Last year, 36 high school girls from across the GTA were hired as part of an initiative with Hydro One to research why girls are so reluctant to enroll in post-secondary engineering programs. Using their insights and the experiences, a new engineering curriculum was created through a joint effort by the Universities of Western and Waterloo which emphasizes what they’re most interested in: creativity, teamwork, solving relatable problems and making the world a better place.
SDTC spoke with Ruth Silver, Principal of Groundswell, the firm behind the brand, youth strategy and curriculum for WEMADEIT.

SDTC: Why don’t girls pursue engineering?

RS: They don’t know what engineering really is, and they haven’t heard about the types of careers that they can pursue. They have all of these misconceptions that engineering is harder, it takes longer, and that it’s a ‘dirty job’. We’ve found that girls are interested in careers in which they’re collaborative, in which they’re able to creative, and in which there is some emphasis on communication and community. They want to make the world a better place.

SDTC: What is the purpose of WEMADEIT?

The whole nature of WEMADEIT is to expose girls to engineering and ask them to keep their doors open. There are a lot of really cool options they might want to pursue. But if they’re not choosing to stay in  math and science after they’re 15, they’ve closed those doors.

How do you ‘sell’ engineering to girls?

We’ve been working with Engineers without Borders. They’ve been able to talk about engineering in ways that really appeal to both men and women. I think what’s appealing to girls about it is that engineers are creative problem solvers. They are the ones that will imagine and build a better future.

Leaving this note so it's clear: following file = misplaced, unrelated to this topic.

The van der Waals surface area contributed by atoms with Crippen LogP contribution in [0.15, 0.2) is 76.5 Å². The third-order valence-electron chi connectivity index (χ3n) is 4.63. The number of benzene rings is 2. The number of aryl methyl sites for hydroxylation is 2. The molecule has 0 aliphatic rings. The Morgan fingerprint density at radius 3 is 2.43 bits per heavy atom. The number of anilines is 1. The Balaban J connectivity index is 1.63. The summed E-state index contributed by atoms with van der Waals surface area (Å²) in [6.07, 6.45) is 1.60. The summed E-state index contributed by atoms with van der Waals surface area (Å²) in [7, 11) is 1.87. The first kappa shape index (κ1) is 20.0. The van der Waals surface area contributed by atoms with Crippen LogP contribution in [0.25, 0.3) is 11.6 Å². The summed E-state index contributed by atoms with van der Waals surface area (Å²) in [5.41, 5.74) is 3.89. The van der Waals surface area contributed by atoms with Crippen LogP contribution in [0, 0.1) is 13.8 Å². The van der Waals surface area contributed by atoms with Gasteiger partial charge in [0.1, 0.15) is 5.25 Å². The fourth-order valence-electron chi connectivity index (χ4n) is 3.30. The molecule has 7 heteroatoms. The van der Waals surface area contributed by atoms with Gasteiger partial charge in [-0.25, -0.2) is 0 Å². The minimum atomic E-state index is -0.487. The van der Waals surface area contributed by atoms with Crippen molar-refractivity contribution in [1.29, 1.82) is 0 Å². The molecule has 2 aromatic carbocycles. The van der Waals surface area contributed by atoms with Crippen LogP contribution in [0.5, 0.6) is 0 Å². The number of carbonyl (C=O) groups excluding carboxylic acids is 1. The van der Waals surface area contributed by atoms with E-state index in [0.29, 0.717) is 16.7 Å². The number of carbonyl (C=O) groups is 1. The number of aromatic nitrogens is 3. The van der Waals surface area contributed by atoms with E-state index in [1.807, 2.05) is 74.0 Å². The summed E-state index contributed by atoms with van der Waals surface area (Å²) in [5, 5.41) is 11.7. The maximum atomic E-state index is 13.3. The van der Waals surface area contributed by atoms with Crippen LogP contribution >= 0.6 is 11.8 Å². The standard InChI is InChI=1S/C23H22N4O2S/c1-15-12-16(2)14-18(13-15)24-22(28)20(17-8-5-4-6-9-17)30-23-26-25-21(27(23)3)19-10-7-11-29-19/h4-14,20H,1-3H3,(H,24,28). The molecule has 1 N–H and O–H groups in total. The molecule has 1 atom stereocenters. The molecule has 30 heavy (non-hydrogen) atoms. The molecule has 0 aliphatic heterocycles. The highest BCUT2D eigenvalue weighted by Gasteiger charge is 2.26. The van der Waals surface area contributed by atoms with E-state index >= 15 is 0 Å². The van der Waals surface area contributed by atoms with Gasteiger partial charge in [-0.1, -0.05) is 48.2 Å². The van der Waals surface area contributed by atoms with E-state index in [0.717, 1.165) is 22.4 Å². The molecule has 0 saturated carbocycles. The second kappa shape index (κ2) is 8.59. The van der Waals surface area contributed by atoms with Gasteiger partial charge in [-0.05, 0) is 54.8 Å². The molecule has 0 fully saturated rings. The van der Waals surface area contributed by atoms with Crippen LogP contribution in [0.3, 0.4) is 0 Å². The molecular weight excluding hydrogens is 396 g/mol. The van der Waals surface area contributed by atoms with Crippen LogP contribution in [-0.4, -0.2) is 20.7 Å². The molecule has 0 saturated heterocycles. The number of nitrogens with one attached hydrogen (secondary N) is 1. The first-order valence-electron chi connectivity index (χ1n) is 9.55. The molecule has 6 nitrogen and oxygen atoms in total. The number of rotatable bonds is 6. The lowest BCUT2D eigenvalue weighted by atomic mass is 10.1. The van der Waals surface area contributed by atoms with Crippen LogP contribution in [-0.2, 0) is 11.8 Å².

What’s different about this curriculum?

Engineering is not actually in the (grade 7/8) curriculum. So the curriculum we’re developing is for math or science teachers. We found a lot of the choices around STEM happen around puberty (between ages 12-14). There’s no reflection in STEM of positive female leadership and role models. So they don’t associate with it. If this curriculum in grade 7/8 can be really fun, and do the things that girls want to do (like include story and context), then we can hopefully change their minds younger. Then it’s not such a big deal for them to keep taking math and science when they enter high school.

What’s a typical lesson?

One, called ‘Power Generator’ takes students step-by-step through the process of building a power generator. They use specific engineering vocabulary to talk about how they designed and built their generators. We know it’s really important for girls to make a societal connection. So we say; “Why would you build a power generator in the first place? Imagine, you go home at night and you have to run home from school at night because it’s going to get dark by the time you get home. And then you get home, and there’s no stove for you to cook at, there’s no lights for you to do your homework. That’s your life. Imagine what a power generator can do to change a community.” In that case, you want to build this power generator for a community that doesn’t have electricity but in doing so, you have to raise the money to buy the parts, you have to train the people to build and use the generator. Lastly, you’re probably going to displace some kind of habitat. Without saying it in these words then, what are the economic, social and environmental issues and choices that go along with power? Because that’s also part of an engineer’s job.

This curriculum is set to roll out Nov. 13 at STAO and will be available for free. Download at WEMADEIT.